Fright Night (AKA a quiet night at home gone wrong)

Last October, my husband took our older kids to see a horror movie and then through some haunted caves. They dubbed it 'Fright Night' and I wanted nothing to do with it.
I planned a fun quiet evening for our youngest daughter and myself at home. An evening that unexpectedly kicked off with a dog fight. Not a playful oh-look-how-cute-they-are-wrestling dog fight. No no. This started over a rawhide chew stick and ended with our dog, Quincy, attached to our dog, Summer's, face. Drool was flying, I was yelling and throwing anything within reach at them, while my daughter screamed, until it finally stopped and they bolted into separate rooms.

She and I stood looking at each other until I finally broke the awkward silence. "So! Who wants to make cookies?"

The offer to take her to get Wendy’s for dinner eventually consoled her. "Can we take the dogs, mommy?"

You've gotta be kidding me. But seeing as she'd just witnessed me pelting them with 2 TV remotes and a cell phone, I caved.

I loudly asked the question that brings our dogs running, "Who wants to go bye bye?!"

Apparently I'd been forgiven, because Quincy, Tia, and Summer, all showed up in the foyer. While I gathered my purse and keys, my daughter asked, "Where's Summer's eye?" What the? I looked down to see her wagging her tail and excitedly looking up at me with one normal eye and what appeared to be a bloody hole where the other one should have been.

Oh my dear Lord, as I teetered between vomiting and passing out. Blissfully unaware, Summer anxiously waited for me to open the door, and I suggested that maybe Summer should stay home. My daughter scolded, "You already said bye bye. You'll hurt her feelings if you don't take her now."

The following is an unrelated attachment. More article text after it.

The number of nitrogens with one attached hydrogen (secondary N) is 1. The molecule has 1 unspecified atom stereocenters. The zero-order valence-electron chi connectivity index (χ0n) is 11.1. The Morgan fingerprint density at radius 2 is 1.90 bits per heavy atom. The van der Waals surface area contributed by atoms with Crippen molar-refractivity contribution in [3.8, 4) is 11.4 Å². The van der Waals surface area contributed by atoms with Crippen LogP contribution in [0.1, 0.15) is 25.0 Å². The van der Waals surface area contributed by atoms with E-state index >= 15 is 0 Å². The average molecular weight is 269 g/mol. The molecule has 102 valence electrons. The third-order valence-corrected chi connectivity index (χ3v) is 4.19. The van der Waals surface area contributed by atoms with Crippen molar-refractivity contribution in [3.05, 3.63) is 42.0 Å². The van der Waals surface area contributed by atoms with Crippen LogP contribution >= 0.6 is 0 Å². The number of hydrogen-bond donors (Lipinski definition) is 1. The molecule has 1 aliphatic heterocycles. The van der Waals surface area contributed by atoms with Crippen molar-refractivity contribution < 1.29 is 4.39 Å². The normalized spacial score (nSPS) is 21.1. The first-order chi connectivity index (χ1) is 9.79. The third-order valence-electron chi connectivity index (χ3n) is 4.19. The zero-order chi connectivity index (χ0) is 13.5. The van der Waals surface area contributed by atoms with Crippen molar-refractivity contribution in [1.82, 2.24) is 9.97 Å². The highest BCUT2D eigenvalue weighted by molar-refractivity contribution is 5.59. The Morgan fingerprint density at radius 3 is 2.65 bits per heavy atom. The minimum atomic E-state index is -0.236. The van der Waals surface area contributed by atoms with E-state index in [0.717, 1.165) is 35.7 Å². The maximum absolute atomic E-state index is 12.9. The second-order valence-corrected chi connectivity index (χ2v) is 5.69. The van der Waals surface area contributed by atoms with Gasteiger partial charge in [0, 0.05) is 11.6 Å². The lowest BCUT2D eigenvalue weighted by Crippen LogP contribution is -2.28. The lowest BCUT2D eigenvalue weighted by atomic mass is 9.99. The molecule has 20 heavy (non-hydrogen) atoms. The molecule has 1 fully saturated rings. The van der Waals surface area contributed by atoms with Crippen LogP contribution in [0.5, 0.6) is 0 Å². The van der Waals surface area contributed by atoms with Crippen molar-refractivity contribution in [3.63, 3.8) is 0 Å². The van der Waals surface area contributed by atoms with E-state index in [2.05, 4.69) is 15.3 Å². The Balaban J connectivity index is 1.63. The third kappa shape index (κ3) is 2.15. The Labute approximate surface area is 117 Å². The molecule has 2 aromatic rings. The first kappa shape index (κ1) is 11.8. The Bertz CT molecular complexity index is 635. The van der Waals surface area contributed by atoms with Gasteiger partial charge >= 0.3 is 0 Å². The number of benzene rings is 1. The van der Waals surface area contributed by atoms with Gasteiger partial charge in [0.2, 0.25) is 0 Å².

I'd have so much more power here if she hadn't seen my involvement in that dog fight. 

"FINE!!" Then I sealed the deal by opening the garage door and saying, "Load up."

That's when I realized my husband had taken the van, and there sat his giant pick-up truck, the back end loaded down and piled high with stuff intended for the dump, and our kids’ old motorized police car balanced on the very top of the pile.

I looked down at my daughter with pleading eyes, but she firmly said, "I guess we're taking the truck." 


Quincy and Tia sat in the front with me and Summer jumped into the back with Caymen. As we pulled out of the driveway I heard Caymen say, "Just don't look at me, Summer."
A fair request.

We miraculously made it the 20 miles to the Wendy's drive-thru without the police car flying off the back, placed our order and pulled around to the window where all hell broke loose. Quincy began barking and trying to climb through the window toward the attendant, which prompted Tia's low threatening growl that, combined with her 90 lb German Shepherd body, is enough to scare the pee down someone's leg, and then my daughter started screaming from the back seat, "She's looking at me!!!" over and over while Summer sat on her lap.

These are the moments when we count it a success if nobody calls the authorities.

When my husband got home, we compared evenings.

Him: "Ours wasn't that scary. How was yours?"
Me: "Terrifying."
I took Summer to the vet the following morning. Turns out her eye wasn’t gone, but it either rolled into the back of her head or something about dogs having a 3rd eyelid. I don't know. The important thing is, the eye is back. It's bloodshot, doesn't blink, and it's always looking off to the right, but hey, it's back.